The market is at or near all-time highs, but it won't stay there forever. There will, eventually, be a bear market. The time to prepare for that is now, when you can think rationally and not act out of fear. That's why you should be looking at blue-chip utility stocks like Duke Energy Corporation (NYSE:DUK) and Dominion Energy, Inc. (NYSE:D). When the market turns, their high yields and well-defined spending plans will help you ride out the storm.

1. Big and boring

Duke Energy is one of the largest domestic electric and natural gas utilities, with a $56 billion market cap. The stock currently yields around 4.75%, more than twice the yield offered by an S&P 500 Index fund. The dividend has been increased every year for 14 consecutive years. At the end of the day, there's nothing particularly sexy about Duke Energy. But that's exactly why it is such a great stock -- it provides the basic necessities that fuel a modern society.   

A man working on electrical power lines

Image source: Getty Images.

As a utility with largely regulated assets, Duke also has well-defined spending and growth plans. That's because regulated utilities are granted a monopoly in exchange for government approval of rate increases -- Duke needs to prove that increases are warranted. The way Duke proves that is by spending money to upgrade its utility systems. This is spending that will take place regardless of what happens in the stock market, with the company's current plan calling for $37 billion of capital investment between 2018 and 2022.   

Over 90% of the spending is going toward regulated assets, with the rest earmarked for fee-based businesses like midstream pipelines and renewable merchant power. Spending on the regulated side is going toward things like storm hardening, upgrading aging infrastructure, and building new, cleaner electric generating capacity. These are all things that regulators like to see, and they should support earnings growth of 4% to 6% through 2022, with similar growth in the dividend. That's growth that should take place no matter what's going on in the broader market.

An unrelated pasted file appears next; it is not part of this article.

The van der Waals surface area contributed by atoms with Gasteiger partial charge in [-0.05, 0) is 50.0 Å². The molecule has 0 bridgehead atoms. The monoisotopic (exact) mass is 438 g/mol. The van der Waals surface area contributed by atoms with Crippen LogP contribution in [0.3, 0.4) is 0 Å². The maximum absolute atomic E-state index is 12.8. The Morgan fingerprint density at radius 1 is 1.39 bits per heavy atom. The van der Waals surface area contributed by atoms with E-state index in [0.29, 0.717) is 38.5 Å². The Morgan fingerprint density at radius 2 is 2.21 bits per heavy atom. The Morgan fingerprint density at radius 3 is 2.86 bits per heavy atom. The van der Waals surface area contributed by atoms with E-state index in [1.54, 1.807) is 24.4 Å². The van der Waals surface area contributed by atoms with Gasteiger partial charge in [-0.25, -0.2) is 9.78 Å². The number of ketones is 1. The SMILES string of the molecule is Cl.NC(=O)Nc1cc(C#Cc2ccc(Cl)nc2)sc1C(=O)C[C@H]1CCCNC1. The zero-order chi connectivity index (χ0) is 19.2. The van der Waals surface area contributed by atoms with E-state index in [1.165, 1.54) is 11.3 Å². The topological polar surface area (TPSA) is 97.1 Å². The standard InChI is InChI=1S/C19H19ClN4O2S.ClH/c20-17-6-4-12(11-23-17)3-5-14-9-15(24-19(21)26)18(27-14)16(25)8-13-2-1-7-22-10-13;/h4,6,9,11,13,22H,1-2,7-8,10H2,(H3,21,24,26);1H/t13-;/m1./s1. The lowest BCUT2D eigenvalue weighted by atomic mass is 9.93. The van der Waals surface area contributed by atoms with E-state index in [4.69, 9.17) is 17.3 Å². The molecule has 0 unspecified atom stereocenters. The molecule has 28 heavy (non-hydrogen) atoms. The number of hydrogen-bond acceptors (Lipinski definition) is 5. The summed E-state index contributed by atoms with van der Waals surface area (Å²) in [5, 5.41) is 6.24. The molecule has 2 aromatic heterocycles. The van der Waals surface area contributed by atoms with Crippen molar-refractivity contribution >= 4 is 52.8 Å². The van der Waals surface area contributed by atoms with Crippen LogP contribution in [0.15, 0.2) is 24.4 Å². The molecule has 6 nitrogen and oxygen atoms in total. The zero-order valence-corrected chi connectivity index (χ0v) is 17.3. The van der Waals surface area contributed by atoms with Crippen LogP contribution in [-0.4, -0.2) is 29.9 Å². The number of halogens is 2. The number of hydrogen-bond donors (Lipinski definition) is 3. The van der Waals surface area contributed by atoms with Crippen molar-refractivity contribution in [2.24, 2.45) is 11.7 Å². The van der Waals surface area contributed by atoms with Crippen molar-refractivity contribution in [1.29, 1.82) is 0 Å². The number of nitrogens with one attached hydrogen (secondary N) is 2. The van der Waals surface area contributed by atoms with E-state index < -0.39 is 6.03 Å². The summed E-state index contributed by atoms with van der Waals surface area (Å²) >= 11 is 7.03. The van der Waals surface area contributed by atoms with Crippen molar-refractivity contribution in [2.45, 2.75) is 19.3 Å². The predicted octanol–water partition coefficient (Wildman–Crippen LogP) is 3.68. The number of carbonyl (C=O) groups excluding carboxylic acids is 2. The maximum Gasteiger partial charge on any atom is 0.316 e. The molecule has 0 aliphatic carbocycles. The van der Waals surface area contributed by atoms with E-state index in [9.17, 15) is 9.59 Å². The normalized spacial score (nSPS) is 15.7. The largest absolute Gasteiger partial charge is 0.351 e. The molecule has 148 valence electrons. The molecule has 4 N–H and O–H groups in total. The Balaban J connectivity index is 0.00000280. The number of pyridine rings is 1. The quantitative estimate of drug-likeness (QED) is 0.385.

2. A full plate

Dominion Energy is also a large, diversified utility with a focus on electric and natural gas. Its market cap is around $46 billion. The yield is roughly 4.8%, and the dividend has been increased annually for 15 consecutive years. While Dominion's core business is boring, it's got a little more going on than Duke right now. 

The utility plans to spend roughly $11.4 billion between 2019 and 2021 on its core operations. That includes regulator-favored investments in things like upgrading the grid, building renewable power assets, and replacing old natural gas pipelines. That's expected to support 6% to 8% earnings growth. Dividends are projected to grow by at least 6% a year over the span. This story is very similar to Duke, since that spending is going to be needed regardless of what's going on in the broader market.   

DUK Dividend Per Share (Quarterly) Chart

DUK Dividend Per Share (Quarterly) data by YCharts

What differentiates Dominion is that it has taken a more aggressive approach to growth. For example, it recently offered to buy financially troubled, smaller rival SCANA Corp. If approved, this could push earnings above the high end of the projected range. The utility also just completed the Cove Point liquefied natural gas (LNG) export facility, one of the first LNG export facilities to get up and running in this country.

Management is clearly willing to take some risks. But not every investment has panned out as hoped for Dominion, including the company's use of a controlled limited partnership to raise capital. It is now buying back that partnership -- and resorting to selling noncore assets and adding debt to Cove Point -- to support its long-term spending plans. Dominion is doing a fine job of adjusting its financing plans, but there's a little more uncertainty here relative to Duke. The compensation is its higher expected earnings and dividend growth rates.   

Do your research now

Blue chip utilities like Duke and Dominion are generally pretty boring companies, which remains true despite Dominion's merger and acquisition activity. They aren't the types of stocks you talk about at cocktail parties, at least not when the market is at or near all-time highs. You brag about owning utilities when the market is faltering, which is going to happen at some point. Before it does, and fear is the driving force in the stock market, you should take the time to look at Duke and Dominion. Slow and steady, with clearly defined spending and growth plans, could be highly desirable attributes sooner than you may think.

Reuben Gregg Brewer owns shares of Dominion Energy, Inc. The Motley Fool has no position in any of the stocks mentioned. The Motley Fool has a disclosure policy.